it is it is if you actually see her all mites that means that the mite pressure was very high in your colony, you need to treat it immediately. So these are going to get them but their genetic line and other genetics thought dictates how they’re affected. So we have we I think over time we’ve been building genetic diversity here Yeah, but because literally the strong ones survive and the weaker ones don’t suffer all mites have become more manageable at the farm but starting out depression was very, very high. Like I caught a swarm from somebody earlier in the year and it was like 40 feet up. I should have treated the hive when I got it but I got the practice like spring but the mic pressure I saw a mic on then and I’m just like we know what they’ll take care of it swamp I thought I had a brew break the pressure was gonna go down. But those mics pull those visa and I tried to treat it but it did knock the number down. Then I tried to treat again, they have scanned it so that pressure was high but everybody else is doing very well right now.


Grounded by the Farm  14:57

So how many times do you collect honey?


Kamal Bell  15:00

That’s a great question. So this year, I actually didn’t click honey. And the reason was because I felt like something was going on in the environment. So I felt we had a weird winter where it got really warm in January, where we had told again, we got cold and that cut off a lot of bees. And then here, we had a really, really strong honey flow. But then, me being from North Carolina, I’m like, You know what, we’re gonna have a tough hurricane season because we haven’t had hurricanes the last three years. Yeah. And I didn’t pull honey, because I want it just in case of an emergency. The bees have access to food. But I typically pull honey in June. I will do it next year, if the environment isn’t go on, but I thought the bees were gonna need it. So I left them for him this year. So I think that’s helped us with our numbers this time of the year because they have food during birth. So yeah, I think we made a good decision.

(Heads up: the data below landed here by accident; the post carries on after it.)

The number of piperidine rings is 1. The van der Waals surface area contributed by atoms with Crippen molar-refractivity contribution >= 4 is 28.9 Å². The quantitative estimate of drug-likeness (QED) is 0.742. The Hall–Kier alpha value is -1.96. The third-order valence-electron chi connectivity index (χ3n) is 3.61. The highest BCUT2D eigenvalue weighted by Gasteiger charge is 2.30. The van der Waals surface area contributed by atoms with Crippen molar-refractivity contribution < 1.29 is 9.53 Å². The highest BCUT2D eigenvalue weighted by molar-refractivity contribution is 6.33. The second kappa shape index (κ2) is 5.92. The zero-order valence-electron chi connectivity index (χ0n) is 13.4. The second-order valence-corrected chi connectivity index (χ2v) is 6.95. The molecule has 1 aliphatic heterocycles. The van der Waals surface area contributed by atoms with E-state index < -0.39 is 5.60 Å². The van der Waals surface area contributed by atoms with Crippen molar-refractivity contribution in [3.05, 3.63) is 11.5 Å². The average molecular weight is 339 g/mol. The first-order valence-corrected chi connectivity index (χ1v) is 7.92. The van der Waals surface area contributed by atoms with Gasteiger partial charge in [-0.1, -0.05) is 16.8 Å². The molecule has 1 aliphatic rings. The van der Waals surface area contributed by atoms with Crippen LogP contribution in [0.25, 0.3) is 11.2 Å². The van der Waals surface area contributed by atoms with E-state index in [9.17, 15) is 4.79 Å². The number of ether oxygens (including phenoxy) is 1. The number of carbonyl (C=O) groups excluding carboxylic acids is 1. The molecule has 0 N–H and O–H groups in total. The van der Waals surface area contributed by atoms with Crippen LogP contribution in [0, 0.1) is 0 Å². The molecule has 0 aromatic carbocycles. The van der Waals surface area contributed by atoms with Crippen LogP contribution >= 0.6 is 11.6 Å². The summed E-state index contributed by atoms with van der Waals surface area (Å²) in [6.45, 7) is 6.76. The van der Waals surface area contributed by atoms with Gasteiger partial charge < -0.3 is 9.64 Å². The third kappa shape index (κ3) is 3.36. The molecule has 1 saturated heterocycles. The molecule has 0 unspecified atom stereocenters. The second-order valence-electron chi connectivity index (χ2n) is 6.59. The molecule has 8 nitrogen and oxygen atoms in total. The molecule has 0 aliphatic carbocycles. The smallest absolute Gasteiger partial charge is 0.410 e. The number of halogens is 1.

Grounded by the Farm  15:50

Okay. Well, I don’t know. So, so helped me understand. The Queens, the workers and the drones. That’s what we got, right? Yeah.


Kamal Bell  16:01

Yep. So I thought the drones, they have an important job, but it’s not for the overall function of the colony directly. So their job is to impregnate virgin queens. So when a queen is born, she goes on her maiden flight, drones create a cyclone, she’ll fly through and try to mate around 11 times, and then she’ll store it. Well, the drone mates with her and then they explode and die. So if that doesn’t happen, they, they’ll last around 3538 days and transfer the money out the drawers or the mail. So they have one job and plenty of resumes and they die. If they don’t do that. If during the winter, the workers will actually kick them out and not allow them to come to the hot they’ll die off and the queen will lay new ones. Your queen is she’s I guess the core of the colony in a sense where she lays all the eggs. And she admits a pheromone that regulates the colony and keeps it keeps it a normal flow. Okay, so her smell technically, make sure make sure that the colony regulates. Normally, if anything goes wrong, the workers will actually get rid of her. So her job is to lay 1000s of eggs a day into middle pheromone that regulates the colony so it’s normal. The workers do everything else so they’re gonna forge they’re gonna make honey they’re gonna make wax are gonna make propolis they’re gonna take care of baby bees.